Pádraig O'Cahillane

INTERVIEW by Jackie Elger on January 17, 2013
 
Interviewee
Pádraig O'Cahillane  
Gender
Male  
Birth Date
1925  
Home County
Kerry  
Area-Townland
West Clare - Killadysert  
Parish-Townland
Killadysert - Inishloe  
Report Date
January 20, 2013  
Description

Primarily his time teaching on Low Island, Co. Clare

 
 
 
Time
Description
File 1 0:00:00 - 0:05:56 
PLAYING FOR CLONDEGAD - Pádraig speaks about playing football in 1944 for Clondegad when they won the county final. He played under the name of McNamara. He remembers that the following year when he played for Kildysart there was an objection about him from Caherea and it went before Canon Hamilton. He says that a Seán Kelly decided to plead the case in Irish. Jim Moloney and Paud Griffin, the chemist where with him. Pádraig was from the West Kerry Gaeltacht and was able to speak perfect Irish to Canon Hamilton. He says there was a replay and they went on to win the junior championship in 1945. He mentions that Flan McCarthy played fullback.  
0:05:57 - 0:10:51 
FIRST JOB ON LOW ISLAND - Pádraig speaks about the spelling of his surname and that he was from the Dingle peninsula. He recalls the first day he travelled to Low Island. He was to be collected in a launch, from Askeaton, by Micky Kelly. The weather was bad so he had to stay a few nights with the brother of the teacher he was replacing. She was called Bridgie Stack. The Stacks were from West Kerry. He recalls that his aunt and the Stacks moved to Co. Meath in 1938 as they got land from the Land Commission. It was Pádraig’s first job. He had just finished training at St Patrick’s in Drumcondra. He stayed on the island with Pat Joe & Nora Lillis. He says they had no family. Her brother was the postman, John Joe Kelly. Pádraig says he would travel out with him to Kildysart every Saturday to collect the post.  
0:10:52 - 0:14:27 
SUBBING - He recalls that there was a delay in getting his first pay packet. He mentions a brother to Bridge Stack - John, who taught in Dublin and another brother, Pat, in Co. Meath. He says that if he was subbing for a teacher it was the teacher that paid him. He recalls that after Low Island he subbed in Kildysart for Mrs Griffin. He then subbed for Seán Kelly in Coolmeen. He says he stayed in Lacknashannagh in Bianconi’s old house with John & Jenny Clancy (nee Keating), while working for these schools. Then, he says, Seán Kelly was transferred to Barefield and he subbed for him there.  
0:14:28 - 0:20:15 
TEACHING ON LOW ISLAND - Pádraig says there were 13 pupils in the school. He was told to not let the numbers fall below 13 or the school would have to close. He says Ginnanes came from Horse Island and he thinks all the rest were Kellys. He said there were two Tuohy sisters (Bridie & Kate) and a brother Michael on the island but he didn’t think they had any children. He says Paddy Kelly’s family had about six / seven children in it. He recalls that Michael Kelly was the only son of John Joe the postman. He says that Ena Kelly was a widow and she had one or two children.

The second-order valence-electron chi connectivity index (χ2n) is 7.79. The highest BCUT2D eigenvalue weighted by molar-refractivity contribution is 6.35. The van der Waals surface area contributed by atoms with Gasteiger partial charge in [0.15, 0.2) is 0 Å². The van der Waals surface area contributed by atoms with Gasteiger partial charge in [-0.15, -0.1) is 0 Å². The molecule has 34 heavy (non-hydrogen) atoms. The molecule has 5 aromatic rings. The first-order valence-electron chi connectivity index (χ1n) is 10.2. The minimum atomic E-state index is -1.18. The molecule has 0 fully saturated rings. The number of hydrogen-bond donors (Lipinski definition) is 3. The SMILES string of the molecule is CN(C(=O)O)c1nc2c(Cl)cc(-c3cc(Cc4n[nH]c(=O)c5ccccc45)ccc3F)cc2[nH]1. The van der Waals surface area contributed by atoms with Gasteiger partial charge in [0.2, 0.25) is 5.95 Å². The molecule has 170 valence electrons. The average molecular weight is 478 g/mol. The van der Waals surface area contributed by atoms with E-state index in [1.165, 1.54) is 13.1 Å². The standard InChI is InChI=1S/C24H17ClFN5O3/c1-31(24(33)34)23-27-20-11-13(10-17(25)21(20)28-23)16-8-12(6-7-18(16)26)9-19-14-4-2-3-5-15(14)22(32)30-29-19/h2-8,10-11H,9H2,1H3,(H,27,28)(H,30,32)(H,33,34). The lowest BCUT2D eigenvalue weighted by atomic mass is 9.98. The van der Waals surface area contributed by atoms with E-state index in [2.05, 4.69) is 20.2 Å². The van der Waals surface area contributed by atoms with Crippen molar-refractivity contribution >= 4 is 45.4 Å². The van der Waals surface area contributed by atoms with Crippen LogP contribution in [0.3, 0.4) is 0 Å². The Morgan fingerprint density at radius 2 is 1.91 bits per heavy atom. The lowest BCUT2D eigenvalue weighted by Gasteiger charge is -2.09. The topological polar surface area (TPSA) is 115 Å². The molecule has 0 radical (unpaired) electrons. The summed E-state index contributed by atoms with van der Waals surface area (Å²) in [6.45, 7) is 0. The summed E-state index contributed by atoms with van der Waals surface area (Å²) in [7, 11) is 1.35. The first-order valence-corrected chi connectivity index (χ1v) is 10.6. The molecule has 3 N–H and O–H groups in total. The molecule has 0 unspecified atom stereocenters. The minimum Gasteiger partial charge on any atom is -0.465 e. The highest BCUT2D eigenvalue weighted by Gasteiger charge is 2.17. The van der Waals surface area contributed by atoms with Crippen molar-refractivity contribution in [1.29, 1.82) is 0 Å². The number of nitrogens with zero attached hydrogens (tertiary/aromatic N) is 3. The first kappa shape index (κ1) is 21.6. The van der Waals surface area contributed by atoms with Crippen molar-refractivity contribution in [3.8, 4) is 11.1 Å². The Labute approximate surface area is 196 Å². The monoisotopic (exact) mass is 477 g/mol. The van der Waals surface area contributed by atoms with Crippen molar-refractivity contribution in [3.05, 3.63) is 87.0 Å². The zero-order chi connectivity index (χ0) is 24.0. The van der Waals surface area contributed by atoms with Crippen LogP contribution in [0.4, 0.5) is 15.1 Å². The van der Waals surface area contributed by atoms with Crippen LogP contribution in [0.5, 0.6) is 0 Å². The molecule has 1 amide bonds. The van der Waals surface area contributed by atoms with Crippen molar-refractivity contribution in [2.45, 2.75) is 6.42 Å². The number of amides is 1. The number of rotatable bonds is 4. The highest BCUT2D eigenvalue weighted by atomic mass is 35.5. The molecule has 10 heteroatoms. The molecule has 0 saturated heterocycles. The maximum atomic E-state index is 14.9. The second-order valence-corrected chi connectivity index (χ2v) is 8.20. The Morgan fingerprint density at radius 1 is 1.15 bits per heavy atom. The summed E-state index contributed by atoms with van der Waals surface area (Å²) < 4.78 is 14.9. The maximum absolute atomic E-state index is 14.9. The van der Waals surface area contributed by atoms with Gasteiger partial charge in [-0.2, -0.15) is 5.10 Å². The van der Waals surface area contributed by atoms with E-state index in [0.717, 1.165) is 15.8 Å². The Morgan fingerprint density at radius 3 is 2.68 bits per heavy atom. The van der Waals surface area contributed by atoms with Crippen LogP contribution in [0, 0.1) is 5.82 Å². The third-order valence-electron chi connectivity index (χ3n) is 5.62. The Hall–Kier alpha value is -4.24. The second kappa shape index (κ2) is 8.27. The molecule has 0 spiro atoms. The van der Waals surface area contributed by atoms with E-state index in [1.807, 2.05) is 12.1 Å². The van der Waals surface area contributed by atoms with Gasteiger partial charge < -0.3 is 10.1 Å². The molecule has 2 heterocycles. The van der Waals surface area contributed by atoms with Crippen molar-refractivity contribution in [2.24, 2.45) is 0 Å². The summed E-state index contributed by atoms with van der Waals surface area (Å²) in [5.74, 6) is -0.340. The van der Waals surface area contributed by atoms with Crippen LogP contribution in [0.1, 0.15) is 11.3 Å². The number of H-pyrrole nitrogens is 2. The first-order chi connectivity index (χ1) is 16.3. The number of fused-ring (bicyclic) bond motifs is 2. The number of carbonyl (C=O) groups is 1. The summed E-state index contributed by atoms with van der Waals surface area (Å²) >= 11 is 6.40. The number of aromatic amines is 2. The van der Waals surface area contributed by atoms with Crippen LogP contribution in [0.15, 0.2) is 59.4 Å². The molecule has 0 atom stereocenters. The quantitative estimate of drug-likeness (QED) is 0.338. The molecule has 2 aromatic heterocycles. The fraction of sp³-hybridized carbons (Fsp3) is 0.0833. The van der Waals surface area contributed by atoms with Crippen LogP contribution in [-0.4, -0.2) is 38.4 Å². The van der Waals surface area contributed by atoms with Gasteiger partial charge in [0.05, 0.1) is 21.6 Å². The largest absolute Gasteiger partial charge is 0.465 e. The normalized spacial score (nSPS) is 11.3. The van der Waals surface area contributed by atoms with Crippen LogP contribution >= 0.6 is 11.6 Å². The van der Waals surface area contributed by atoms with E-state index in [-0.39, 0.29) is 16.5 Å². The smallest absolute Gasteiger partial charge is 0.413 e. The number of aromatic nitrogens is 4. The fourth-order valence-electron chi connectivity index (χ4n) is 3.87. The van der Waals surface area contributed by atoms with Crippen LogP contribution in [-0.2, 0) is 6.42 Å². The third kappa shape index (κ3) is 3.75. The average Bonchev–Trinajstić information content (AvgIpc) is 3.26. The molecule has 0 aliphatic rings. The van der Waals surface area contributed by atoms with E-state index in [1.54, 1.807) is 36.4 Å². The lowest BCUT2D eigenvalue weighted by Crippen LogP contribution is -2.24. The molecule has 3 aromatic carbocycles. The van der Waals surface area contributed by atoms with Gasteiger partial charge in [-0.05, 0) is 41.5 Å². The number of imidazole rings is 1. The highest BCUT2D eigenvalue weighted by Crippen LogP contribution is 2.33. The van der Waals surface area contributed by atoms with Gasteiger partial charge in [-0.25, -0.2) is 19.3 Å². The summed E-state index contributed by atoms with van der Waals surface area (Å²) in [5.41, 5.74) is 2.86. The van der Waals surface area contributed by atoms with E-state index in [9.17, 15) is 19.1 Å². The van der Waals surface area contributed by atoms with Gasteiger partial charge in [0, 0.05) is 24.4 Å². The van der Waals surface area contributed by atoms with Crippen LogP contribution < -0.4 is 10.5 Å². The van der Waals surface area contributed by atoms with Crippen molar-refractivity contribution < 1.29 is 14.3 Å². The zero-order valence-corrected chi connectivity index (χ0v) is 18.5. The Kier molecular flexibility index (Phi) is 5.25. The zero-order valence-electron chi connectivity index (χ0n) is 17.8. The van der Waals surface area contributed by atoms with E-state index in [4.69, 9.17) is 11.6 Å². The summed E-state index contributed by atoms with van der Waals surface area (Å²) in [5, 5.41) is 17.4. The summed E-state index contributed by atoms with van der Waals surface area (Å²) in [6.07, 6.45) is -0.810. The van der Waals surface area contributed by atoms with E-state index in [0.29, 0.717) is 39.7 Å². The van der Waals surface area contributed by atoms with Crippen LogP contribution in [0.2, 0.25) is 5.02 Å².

0:20:16 - 0:23:49 
LIFE ON LOW ISLAND - Pádraig recalls Michael Kelly bringing people to mass on a Sunday in his boat. He says the islanders were self-sufficient. He remembers that the bacon there was beautiful. He says Pat Joe Lillis had a gun and would kill geese on the river. He remembers picking potatoes with Pat Joe. He describes their house. He says Bridgie Stack had stayed with them too.  
0:23:50 - 0:26:29 
TEACHING JOBS - Pádraig describes the school on Low Island. He recalls meeting the school inspector Tom Moriarty who was from Kerry too. He spoke to him about the school teacher exams. Pádraig left Clare for Birr, Co. Offaly, then Dublin and then eventually Limerick.  
0:26:30 - 0:30:40 
SELLING THE PIG - Pádraig recalls the time he brought bonabhs to market in Ennis from Low Island. They borrowed a donkey from Connelly’s the butchers in Kildysart.  
0:30:41 - 0:33:02 
KILDYSART - Pádraig speaks of the islanders coming out to do their shopping in Kildysart. He mentions some of the shops and pubs. He speaks of a publican with the nickname ‘Hungry Monday’. He remembers Mrs Pender, the teacher in the girl’s school. He taught her son James.  
0:33:03 - 0:36:31 
TEACHING - Pádraig says he started teaching in Low Island in September. He says he didn’t go to confession because he was only used to making his confession in Irish. He says he had to bring his own chalk and duster into school but that there was always a stick provided  
0:36:32 - 0:58:56 
ENTERTAINMENT - Pádraig says in the evening he would go walking and would row in a boat around the island. He says there were dances but he didn’t dance as he could only dance a Kerry set and they would dance the Caledonian. He remembers that in the house that he was staying in there was a concertina kept by the fireplace. He recalls the first time he asked a girl to dance a set. He says there was a big ball night on Canon Island and people from the other islands came to it. He thinks it was at the Hastings house. Pádraig says himself, Michael Kelly and his uncle Tommy Kelly would play football. He speaks of the matches he played for Ballynacally. He says he would have a pint in Bernie Lilly’s in Kildysart when he was teaching there. He says that Donal Moloney from Kildysart played centre field with him. He also remembers Tom Casey from Lacknashannagh playing football with him. He tells a funny story about how he and Pat Clancy travelled to a match by ‘borrowing’ an ass car.  

National Development PlanLEADERThe European Agricultural Fund for Rural DevelopmentClare Local Development CompanyDepartment of the Environment Community and Local Government